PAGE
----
Our review of the record discloses no evidence suggesting that the plaintiff's disclosure of $32,698.82, rather than some greater amount, in his financial affidavit impacted the defendant's decision to exchange her interest in the plaintiff's pension for additional alimony. Significantly, we can merely speculate about the probable impact that a “full” disclosure would have had on the defendant's thinking because, as previously explained, the defendant has failed to establish the actuarial value of the pension. Additionally, the defendant's testimony reflects that her determination that it was worthwhile to give up her pension interest was based not on the value disclosed in the plaintiff's financial affidavit, but on her need for the additional alimony payments in order to complete her degree and to obtain employment, higher income, and pension benefits of her own. Finally, the defendant conceded that Attorney Potash provided her with the appendix containing the formulae for calculating pension benefits before she initiated the exchange,6 and that, at the time of the divorce, she believed, the plaintiff's pension was based upon his years of service and earnings. Thus, even if we were to assume that the plaintiff fraudulently listed only the value of his pension contribution in the financial affidavit, the defendant has failed to present clear and convincing evidence that the fraud impacted her decision to enter into the stipulation.
Nor does the record suggest that there is a substantial probability that Judge Resha would have rejected the modification had he known that the plaintiff inaccurately valued his pension in his 2001 financial affidavit. At no point during the modification hearing did the defendant mention the plaintiff's financial affidavit or suggest that she had relied on the representations therein. During her colloquy with Judge Resha, the defendant stated that the exchange was her idea in order to continue receiving alimony payments despite her cohabitation, that she understood that the modification of the judgment of dissolution could not be undone, and that she was comfortable entering into the agreement without the benefit of an attorney. Critically, moreover, the defendant admitted that, by that time, the plaintiff had completed the three additional years of alimony and, thus, that she had already received the benefit of her bargain. On the basis of this record, we conclude that Judge Cutsumpas did not clearly err in finding that the defendant failed to demonstrate a substantial likelihood that, but for the plaintiff's purported fraudulent conduct, the result of a new modification hearing would have been different.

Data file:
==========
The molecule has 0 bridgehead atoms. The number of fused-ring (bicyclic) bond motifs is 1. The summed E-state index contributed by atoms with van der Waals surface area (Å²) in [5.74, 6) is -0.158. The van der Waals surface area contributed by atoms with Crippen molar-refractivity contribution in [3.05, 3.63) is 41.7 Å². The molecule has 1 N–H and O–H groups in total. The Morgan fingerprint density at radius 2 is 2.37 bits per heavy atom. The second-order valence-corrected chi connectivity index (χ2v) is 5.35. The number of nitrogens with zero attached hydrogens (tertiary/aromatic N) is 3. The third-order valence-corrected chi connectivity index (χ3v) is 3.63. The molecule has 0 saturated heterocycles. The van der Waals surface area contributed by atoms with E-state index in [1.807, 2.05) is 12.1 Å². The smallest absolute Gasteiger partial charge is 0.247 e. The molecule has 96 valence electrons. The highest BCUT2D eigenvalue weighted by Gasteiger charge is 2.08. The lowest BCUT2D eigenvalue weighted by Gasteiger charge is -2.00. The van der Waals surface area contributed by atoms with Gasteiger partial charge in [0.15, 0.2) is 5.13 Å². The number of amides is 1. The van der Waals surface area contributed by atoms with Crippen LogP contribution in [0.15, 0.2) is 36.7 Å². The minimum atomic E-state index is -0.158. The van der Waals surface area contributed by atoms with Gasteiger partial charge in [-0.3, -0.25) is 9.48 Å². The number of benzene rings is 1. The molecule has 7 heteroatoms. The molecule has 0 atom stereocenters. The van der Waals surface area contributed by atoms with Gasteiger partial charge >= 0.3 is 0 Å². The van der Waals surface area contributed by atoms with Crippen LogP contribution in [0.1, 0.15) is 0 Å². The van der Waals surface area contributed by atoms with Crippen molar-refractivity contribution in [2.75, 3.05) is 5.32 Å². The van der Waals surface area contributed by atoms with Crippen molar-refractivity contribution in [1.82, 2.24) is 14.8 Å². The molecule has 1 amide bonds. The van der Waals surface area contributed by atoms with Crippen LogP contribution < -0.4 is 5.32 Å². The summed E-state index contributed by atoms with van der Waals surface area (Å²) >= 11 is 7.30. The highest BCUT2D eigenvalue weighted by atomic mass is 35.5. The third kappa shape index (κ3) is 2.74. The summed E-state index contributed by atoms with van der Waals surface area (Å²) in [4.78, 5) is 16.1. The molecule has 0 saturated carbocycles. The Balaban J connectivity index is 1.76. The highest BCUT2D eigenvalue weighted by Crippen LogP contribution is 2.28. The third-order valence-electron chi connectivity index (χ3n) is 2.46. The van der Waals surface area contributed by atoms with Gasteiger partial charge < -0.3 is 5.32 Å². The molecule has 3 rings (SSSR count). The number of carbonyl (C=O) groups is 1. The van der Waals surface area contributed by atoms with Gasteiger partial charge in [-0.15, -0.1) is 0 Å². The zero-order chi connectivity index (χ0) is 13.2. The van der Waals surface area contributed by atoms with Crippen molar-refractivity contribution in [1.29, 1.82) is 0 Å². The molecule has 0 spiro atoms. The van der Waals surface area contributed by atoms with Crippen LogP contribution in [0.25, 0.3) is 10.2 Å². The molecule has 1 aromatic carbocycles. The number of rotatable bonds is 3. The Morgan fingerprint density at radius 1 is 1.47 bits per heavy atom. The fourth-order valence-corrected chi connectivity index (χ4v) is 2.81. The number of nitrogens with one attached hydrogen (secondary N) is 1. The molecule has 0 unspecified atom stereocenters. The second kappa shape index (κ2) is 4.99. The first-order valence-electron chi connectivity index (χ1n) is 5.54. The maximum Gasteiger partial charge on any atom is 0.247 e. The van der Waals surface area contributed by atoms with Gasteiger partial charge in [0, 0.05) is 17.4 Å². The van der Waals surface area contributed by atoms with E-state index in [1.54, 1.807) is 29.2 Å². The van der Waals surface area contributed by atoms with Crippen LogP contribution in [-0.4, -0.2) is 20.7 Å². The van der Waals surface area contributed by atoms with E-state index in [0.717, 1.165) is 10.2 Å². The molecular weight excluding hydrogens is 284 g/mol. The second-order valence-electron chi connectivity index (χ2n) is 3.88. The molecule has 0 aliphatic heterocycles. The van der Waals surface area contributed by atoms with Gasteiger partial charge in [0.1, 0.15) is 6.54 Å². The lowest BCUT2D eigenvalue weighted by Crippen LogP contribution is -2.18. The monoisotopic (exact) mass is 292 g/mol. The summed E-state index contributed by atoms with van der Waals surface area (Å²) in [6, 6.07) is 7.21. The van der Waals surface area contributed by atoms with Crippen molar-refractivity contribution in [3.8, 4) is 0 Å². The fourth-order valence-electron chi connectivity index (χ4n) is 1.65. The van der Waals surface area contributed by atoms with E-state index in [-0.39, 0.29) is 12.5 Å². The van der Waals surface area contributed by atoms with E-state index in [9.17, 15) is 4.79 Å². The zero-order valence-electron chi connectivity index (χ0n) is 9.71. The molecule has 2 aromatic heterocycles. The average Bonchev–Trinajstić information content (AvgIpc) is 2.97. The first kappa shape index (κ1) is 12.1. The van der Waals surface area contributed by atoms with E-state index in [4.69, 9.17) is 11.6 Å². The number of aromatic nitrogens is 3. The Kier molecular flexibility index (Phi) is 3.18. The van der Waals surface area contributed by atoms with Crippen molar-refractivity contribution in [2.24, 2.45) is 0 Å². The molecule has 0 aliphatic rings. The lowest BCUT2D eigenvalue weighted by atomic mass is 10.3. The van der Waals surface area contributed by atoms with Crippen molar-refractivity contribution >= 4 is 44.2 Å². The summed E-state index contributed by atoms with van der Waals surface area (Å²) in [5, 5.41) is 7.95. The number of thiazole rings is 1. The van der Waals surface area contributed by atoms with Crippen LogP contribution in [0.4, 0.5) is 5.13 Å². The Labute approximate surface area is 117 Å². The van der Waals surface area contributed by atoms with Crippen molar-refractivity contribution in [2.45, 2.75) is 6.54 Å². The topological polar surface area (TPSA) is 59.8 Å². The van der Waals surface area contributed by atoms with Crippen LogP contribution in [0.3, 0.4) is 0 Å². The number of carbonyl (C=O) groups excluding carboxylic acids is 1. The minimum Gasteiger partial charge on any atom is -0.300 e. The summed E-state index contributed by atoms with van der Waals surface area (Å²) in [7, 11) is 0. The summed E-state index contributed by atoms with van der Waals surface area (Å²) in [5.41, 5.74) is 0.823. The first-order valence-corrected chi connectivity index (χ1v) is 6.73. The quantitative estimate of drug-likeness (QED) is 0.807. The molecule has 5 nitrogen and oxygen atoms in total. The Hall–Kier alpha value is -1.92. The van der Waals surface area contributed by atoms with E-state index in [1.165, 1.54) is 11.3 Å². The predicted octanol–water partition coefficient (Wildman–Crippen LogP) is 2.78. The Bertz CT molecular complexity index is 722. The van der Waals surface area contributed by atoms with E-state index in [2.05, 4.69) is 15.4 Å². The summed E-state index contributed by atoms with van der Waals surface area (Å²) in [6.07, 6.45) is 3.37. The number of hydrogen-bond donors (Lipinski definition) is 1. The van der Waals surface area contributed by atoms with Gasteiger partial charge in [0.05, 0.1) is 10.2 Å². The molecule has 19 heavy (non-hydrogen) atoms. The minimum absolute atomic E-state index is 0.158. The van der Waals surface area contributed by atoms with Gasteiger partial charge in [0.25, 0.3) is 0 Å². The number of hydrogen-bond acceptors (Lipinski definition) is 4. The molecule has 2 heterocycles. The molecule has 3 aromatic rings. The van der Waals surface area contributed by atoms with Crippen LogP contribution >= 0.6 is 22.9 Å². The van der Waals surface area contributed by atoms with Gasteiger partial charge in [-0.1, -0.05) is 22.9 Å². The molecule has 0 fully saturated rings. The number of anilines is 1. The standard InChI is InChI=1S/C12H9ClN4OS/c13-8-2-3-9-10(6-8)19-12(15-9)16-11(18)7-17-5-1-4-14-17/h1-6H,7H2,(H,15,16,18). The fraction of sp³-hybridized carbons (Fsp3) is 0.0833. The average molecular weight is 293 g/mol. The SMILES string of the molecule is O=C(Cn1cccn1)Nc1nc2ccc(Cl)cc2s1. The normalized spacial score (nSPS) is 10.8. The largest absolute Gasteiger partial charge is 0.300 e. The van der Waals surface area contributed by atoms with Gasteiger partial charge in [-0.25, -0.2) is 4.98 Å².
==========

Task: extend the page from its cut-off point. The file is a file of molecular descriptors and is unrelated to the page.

The defendant next claims that Judge Cutsumpas clearly erred in finding that she failed to prove with clear and convincing evidence that the plaintiff committed fraud by nondisclosure. Specifically, the defendant argues that the plaintiff violated his full and frank disclosure obligations by listing only the value of his contribution in his financial affidavit. The defendant further contends that, even if the plaintiff genuinely believed that his pension was worth $32,698.82 in 2001, he committed fraud by nondisclosure by failing to file a corrected or updated affidavit prior to the 2007 modification.7 We are not persuaded.